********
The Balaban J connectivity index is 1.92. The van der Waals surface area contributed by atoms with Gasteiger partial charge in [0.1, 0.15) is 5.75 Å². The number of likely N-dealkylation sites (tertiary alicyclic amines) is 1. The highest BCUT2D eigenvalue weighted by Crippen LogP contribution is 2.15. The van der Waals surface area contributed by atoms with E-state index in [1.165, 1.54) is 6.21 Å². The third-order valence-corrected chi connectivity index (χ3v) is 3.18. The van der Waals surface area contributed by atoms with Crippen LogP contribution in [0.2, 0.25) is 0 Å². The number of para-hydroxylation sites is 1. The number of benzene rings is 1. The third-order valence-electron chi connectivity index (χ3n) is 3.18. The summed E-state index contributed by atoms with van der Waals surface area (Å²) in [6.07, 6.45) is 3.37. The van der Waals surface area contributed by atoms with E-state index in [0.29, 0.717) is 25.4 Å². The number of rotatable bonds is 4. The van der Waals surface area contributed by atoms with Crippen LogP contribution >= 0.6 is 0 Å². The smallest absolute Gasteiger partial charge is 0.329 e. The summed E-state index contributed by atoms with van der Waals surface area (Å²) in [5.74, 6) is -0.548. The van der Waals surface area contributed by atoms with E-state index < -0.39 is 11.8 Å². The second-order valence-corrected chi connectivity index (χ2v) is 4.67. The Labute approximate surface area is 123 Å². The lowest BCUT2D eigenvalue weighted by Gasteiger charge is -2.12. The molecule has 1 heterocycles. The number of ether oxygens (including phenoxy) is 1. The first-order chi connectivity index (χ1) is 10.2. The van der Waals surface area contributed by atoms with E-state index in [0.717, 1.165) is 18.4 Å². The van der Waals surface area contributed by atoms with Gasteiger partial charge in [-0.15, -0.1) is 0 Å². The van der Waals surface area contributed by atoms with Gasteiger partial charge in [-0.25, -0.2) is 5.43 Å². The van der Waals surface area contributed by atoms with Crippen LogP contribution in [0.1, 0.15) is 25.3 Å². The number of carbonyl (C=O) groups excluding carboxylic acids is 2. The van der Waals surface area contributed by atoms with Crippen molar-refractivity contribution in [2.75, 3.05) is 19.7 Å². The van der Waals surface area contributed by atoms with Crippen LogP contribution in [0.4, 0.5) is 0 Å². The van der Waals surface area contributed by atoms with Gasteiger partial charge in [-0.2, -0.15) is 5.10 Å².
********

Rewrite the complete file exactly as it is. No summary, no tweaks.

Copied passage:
The Balaban J connectivity index is 1.92. The van der Waals surface area contributed by atoms with Gasteiger partial charge in [0.1, 0.15) is 5.75 Å². The number of likely N-dealkylation sites (tertiary alicyclic amines) is 1. The highest BCUT2D eigenvalue weighted by Crippen LogP contribution is 2.15. The van der Waals surface area contributed by atoms with E-state index in [1.165, 1.54) is 6.21 Å². The third-order valence-corrected chi connectivity index (χ3v) is 3.18. The van der Waals surface area contributed by atoms with Crippen LogP contribution in [0.2, 0.25) is 0 Å². The number of para-hydroxylation sites is 1. The number of benzene rings is 1. The third-order valence-electron chi connectivity index (χ3n) is 3.18. The summed E-state index contributed by atoms with van der Waals surface area (Å²) in [6.07, 6.45) is 3.37. The van der Waals surface area contributed by atoms with E-state index in [0.29, 0.717) is 25.4 Å². The number of rotatable bonds is 4. The van der Waals surface area contributed by atoms with Crippen LogP contribution >= 0.6 is 0 Å². The smallest absolute Gasteiger partial charge is 0.329 e. The summed E-state index contributed by atoms with van der Waals surface area (Å²) in [5.74, 6) is -0.548. The van der Waals surface area contributed by atoms with E-state index < -0.39 is 11.8 Å². The second-order valence-corrected chi connectivity index (χ2v) is 4.67. The Labute approximate surface area is 123 Å². The lowest BCUT2D eigenvalue weighted by Gasteiger charge is -2.12. The molecule has 1 heterocycles. The number of ether oxygens (including phenoxy) is 1. The first-order chi connectivity index (χ1) is 10.2. The van der Waals surface area contributed by atoms with E-state index in [0.717, 1.165) is 18.4 Å². The van der Waals surface area contributed by atoms with Gasteiger partial charge in [-0.15, -0.1) is 0 Å². The van der Waals surface area contributed by atoms with Gasteiger partial charge in [-0.25, -0.2) is 5.43 Å². The van der Waals surface area contributed by atoms with Crippen LogP contribution in [0.1, 0.15) is 25.3 Å². The number of carbonyl (C=O) groups excluding carboxylic acids is 2. The van der Waals surface area contributed by atoms with Crippen molar-refractivity contribution in [2.75, 3.05) is 19.7 Å². The van der Waals surface area contributed by atoms with Crippen LogP contribution in [0.4, 0.5) is 0 Å². The van der Waals surface area contributed by atoms with Gasteiger partial charge in [-0.2, -0.15) is 5.10 Å².